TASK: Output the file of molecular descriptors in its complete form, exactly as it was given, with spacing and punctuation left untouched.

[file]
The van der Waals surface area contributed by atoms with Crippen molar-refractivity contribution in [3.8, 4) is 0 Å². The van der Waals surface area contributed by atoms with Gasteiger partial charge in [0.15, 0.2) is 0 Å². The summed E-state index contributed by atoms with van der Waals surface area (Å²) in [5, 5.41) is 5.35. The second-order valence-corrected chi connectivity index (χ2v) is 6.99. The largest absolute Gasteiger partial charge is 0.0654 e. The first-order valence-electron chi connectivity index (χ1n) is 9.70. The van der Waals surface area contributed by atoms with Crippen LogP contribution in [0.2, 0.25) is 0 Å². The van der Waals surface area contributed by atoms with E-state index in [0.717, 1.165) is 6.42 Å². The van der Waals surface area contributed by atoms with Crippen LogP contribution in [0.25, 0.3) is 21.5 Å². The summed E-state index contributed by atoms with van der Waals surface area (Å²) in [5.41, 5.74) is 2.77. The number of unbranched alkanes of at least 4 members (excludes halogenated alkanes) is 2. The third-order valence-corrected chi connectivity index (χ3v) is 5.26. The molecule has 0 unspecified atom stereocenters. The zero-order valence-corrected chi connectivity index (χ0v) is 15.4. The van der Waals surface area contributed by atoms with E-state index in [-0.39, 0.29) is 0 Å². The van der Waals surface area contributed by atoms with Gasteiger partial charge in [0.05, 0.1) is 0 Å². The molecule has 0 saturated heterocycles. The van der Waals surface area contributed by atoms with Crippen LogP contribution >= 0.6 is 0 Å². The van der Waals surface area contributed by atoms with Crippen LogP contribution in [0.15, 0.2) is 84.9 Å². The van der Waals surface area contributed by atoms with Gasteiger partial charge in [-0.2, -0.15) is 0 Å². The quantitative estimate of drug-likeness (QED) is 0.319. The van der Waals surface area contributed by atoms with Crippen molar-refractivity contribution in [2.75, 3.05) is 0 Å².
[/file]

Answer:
The van der Waals surface area contributed by atoms with Crippen molar-refractivity contribution in [3.8, 4) is 0 Å². The van der Waals surface area contributed by atoms with Gasteiger partial charge in [0.15, 0.2) is 0 Å². The summed E-state index contributed by atoms with van der Waals surface area (Å²) in [5, 5.41) is 5.35. The second-order valence-corrected chi connectivity index (χ2v) is 6.99. The largest absolute Gasteiger partial charge is 0.0654 e. The first-order valence-electron chi connectivity index (χ1n) is 9.70. The van der Waals surface area contributed by atoms with Crippen LogP contribution in [0.2, 0.25) is 0 Å². The van der Waals surface area contributed by atoms with E-state index in [0.717, 1.165) is 6.42 Å². The van der Waals surface area contributed by atoms with Crippen LogP contribution in [0.25, 0.3) is 21.5 Å². The summed E-state index contributed by atoms with van der Waals surface area (Å²) in [5.41, 5.74) is 2.77. The number of unbranched alkanes of at least 4 members (excludes halogenated alkanes) is 2. The third-order valence-corrected chi connectivity index (χ3v) is 5.26. The molecule has 0 unspecified atom stereocenters. The zero-order valence-corrected chi connectivity index (χ0v) is 15.4. The van der Waals surface area contributed by atoms with E-state index in [-0.39, 0.29) is 0 Å². The van der Waals surface area contributed by atoms with Gasteiger partial charge in [0.05, 0.1) is 0 Å². The molecule has 0 saturated heterocycles. The van der Waals surface area contributed by atoms with Crippen LogP contribution >= 0.6 is 0 Å². The van der Waals surface area contributed by atoms with Crippen LogP contribution in [0.15, 0.2) is 84.9 Å². The van der Waals surface area contributed by atoms with Gasteiger partial charge in [-0.2, -0.15) is 0 Å². The quantitative estimate of drug-likeness (QED) is 0.319. The van der Waals surface area contributed by atoms with Crippen molar-refractivity contribution in [2.75, 3.05) is 0 Å².